By Kristen Paulson-Nguyen
This post is part of a HippoCamp 2021 recap series, with guest blog posts written by HippoCamp attendees. Learn more about our conference for creative nonfiction writers.
Pretending I was at a cafe, I clutched an excellent Vietnamese iced coffee from New Holland Coffee Co. as I listened to Jeannine Ouellette (The Part that Burns), Carol Smith (Crossing the River: Seven Stories that Saved My Life, A Memoir), Greg Mania (Born to Be Public), Lilly Dancyger (Negative Space) and Claire O’Brien read at HippoCamp’s Night of Nonfiction.
“My book came out in May, and this is the first in-person reading I’ve done,” said Smith. Heads around the room nodded in fellowship. After more than a year in isolation, I wasn’t the only one who relished sitting with others, savoring the debut authors’ words. To celebrate, I opened my notebook to a fresh page and took out a colored pen.
“…tuned the thin string of silence between us to a sharper pitch,” read Ouellette. I sighed with pleasure. Split/Lip Press published her memoir in January 2021.
Greg Mania’s reading from Born to Be Public (August 2020, Clash Books) brought laughs.
Claire O’Brien, winner of the 2020 Hippocampus Magazine grand prize for Creative Nonfiction, read her prize-winning essay “Dead Weight,” part of her larger project, “Tomorrow, We Might Wake Up Dead,” about her career in human identification.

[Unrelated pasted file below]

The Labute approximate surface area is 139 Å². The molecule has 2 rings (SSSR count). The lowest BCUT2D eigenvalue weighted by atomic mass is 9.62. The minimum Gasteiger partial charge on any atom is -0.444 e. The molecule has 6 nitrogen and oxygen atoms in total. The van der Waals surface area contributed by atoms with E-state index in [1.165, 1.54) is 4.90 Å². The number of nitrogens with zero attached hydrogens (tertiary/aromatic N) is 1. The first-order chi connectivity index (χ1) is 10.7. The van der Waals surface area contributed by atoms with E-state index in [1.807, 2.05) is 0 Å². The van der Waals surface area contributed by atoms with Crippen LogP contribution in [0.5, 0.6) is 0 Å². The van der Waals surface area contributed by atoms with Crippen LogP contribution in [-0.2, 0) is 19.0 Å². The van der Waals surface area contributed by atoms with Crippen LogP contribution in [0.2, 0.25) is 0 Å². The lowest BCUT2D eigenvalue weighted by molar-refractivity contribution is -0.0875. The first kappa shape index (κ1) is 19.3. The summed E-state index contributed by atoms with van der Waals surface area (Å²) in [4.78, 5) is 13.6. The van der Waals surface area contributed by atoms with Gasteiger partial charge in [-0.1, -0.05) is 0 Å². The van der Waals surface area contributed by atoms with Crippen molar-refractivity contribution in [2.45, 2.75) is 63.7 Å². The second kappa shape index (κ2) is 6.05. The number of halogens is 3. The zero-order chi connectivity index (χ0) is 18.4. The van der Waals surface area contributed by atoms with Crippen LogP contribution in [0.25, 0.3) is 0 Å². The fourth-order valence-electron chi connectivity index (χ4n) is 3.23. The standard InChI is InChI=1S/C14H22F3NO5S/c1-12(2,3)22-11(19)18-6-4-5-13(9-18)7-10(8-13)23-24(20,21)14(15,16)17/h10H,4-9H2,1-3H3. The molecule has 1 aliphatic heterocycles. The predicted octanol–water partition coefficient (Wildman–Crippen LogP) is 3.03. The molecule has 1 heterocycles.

After they read, the authors generously shared details of their journeys to publication during a panel discussion. Smith spoke about how she knew her memoir’s title before its content. She’d searched for language to describe her unspeakable experience of losing her son. She didn’t have it. Then she read a New York Times story that described giving birth as “crossing the river” (a Cambodian term). “That’s it!” she said. “Losing a child is like crossing a river; a boundary between worlds.”
Lilly Dancyger (Negative Space, Santa Fe Writer’s Project, May 2021) spoke about the challenge of writing about the different sides of her father. “I didn’t try to reconcile my dad into a coherent picture,” she said. Finding a category for her book, she said, was difficult. “Let’s see if I can make this normal,” she joked about her hybrid art book and memoir, about which she was asked: “What is it?” “At least,” she said, “until the Santa Fe Writers Project understood it.”
Ouellette spoke about how she sent different versions of her MSS to agents. “I didn’t know how to categorize it,” she said, “because it was fragmented.” She tried to rewrite it with a narrative arc, but it didn’t work. She decided to work with an indie press because it was right for her.
How do you know when you’re done? asked an attendee.
“You have to let it go and trust the work. Trust it will take care of you,” said Ouellette. Dancyger shared her yardstick of knowing when a book was done: “I wouldn’t feel completely humiliated if people read this book.”
Ouellette continued, “Only you know if you’ve built the best book. That discernment is the job of being the writer.”